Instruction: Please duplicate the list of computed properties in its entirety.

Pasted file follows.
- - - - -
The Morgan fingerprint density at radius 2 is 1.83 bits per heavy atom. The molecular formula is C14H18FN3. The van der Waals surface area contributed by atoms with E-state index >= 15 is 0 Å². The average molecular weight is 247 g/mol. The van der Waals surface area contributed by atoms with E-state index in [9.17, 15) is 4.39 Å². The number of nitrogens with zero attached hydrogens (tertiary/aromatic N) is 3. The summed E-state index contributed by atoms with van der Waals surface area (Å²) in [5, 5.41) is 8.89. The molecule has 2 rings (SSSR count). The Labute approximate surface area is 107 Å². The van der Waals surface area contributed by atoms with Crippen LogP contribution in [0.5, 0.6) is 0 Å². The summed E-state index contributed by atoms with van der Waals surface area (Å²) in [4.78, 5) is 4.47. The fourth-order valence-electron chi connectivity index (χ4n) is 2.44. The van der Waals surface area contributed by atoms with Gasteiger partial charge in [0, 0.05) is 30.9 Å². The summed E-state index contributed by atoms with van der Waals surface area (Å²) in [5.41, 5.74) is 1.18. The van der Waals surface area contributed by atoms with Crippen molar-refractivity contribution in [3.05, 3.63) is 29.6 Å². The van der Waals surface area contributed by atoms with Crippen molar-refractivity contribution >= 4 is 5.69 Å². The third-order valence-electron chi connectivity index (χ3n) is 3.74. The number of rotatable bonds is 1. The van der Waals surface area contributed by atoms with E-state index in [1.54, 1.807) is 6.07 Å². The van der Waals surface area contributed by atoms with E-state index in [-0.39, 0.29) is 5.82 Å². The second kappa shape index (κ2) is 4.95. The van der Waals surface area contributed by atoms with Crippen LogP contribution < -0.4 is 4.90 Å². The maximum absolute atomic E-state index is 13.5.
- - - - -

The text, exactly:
The Morgan fingerprint density at radius 2 is 1.83 bits per heavy atom. The molecular formula is C14H18FN3. The van der Waals surface area contributed by atoms with E-state index >= 15 is 0 Å². The average molecular weight is 247 g/mol. The van der Waals surface area contributed by atoms with E-state index in [9.17, 15) is 4.39 Å². The number of nitrogens with zero attached hydrogens (tertiary/aromatic N) is 3. The summed E-state index contributed by atoms with van der Waals surface area (Å²) in [5, 5.41) is 8.89. The molecule has 2 rings (SSSR count). The Labute approximate surface area is 107 Å². The van der Waals surface area contributed by atoms with Crippen LogP contribution in [0.5, 0.6) is 0 Å². The summed E-state index contributed by atoms with van der Waals surface area (Å²) in [4.78, 5) is 4.47. The fourth-order valence-electron chi connectivity index (χ4n) is 2.44. The van der Waals surface area contributed by atoms with Gasteiger partial charge in [0, 0.05) is 30.9 Å². The summed E-state index contributed by atoms with van der Waals surface area (Å²) in [5.41, 5.74) is 1.18. The van der Waals surface area contributed by atoms with Crippen molar-refractivity contribution in [3.05, 3.63) is 29.6 Å². The van der Waals surface area contributed by atoms with Crippen molar-refractivity contribution >= 4 is 5.69 Å². The third-order valence-electron chi connectivity index (χ3n) is 3.74. The number of rotatable bonds is 1. The van der Waals surface area contributed by atoms with E-state index in [1.54, 1.807) is 6.07 Å². The van der Waals surface area contributed by atoms with E-state index in [-0.39, 0.29) is 5.82 Å². The second kappa shape index (κ2) is 4.95. The van der Waals surface area contributed by atoms with Crippen LogP contribution < -0.4 is 4.90 Å². The maximum absolute atomic E-state index is 13.5.